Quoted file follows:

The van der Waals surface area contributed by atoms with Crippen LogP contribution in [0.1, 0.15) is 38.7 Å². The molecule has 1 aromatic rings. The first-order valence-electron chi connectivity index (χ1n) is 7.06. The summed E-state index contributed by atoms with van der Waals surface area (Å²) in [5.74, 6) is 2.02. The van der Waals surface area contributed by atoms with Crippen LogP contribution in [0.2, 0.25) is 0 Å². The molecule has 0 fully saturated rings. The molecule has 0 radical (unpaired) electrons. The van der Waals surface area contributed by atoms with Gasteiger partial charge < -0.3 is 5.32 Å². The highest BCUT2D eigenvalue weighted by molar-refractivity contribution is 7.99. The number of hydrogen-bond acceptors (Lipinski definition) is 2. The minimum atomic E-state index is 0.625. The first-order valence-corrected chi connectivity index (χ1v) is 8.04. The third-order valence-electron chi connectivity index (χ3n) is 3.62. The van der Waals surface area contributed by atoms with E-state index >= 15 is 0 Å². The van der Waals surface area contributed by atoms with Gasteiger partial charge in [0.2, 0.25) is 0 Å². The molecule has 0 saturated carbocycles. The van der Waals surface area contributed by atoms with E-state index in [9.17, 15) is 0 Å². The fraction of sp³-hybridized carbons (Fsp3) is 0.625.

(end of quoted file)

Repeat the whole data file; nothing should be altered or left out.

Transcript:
The van der Waals surface area contributed by atoms with Crippen LogP contribution in [0.1, 0.15) is 38.7 Å². The molecule has 1 aromatic rings. The first-order valence-electron chi connectivity index (χ1n) is 7.06. The summed E-state index contributed by atoms with van der Waals surface area (Å²) in [5.74, 6) is 2.02. The van der Waals surface area contributed by atoms with Crippen LogP contribution in [0.2, 0.25) is 0 Å². The molecule has 0 fully saturated rings. The molecule has 0 radical (unpaired) electrons. The van der Waals surface area contributed by atoms with Gasteiger partial charge < -0.3 is 5.32 Å². The highest BCUT2D eigenvalue weighted by molar-refractivity contribution is 7.99. The number of hydrogen-bond acceptors (Lipinski definition) is 2. The minimum atomic E-state index is 0.625. The first-order valence-corrected chi connectivity index (χ1v) is 8.04. The third-order valence-electron chi connectivity index (χ3n) is 3.62. The van der Waals surface area contributed by atoms with E-state index >= 15 is 0 Å². The van der Waals surface area contributed by atoms with Gasteiger partial charge in [0.2, 0.25) is 0 Å². The molecule has 0 saturated carbocycles. The van der Waals surface area contributed by atoms with E-state index in [9.17, 15) is 0 Å². The fraction of sp³-hybridized carbons (Fsp3) is 0.625.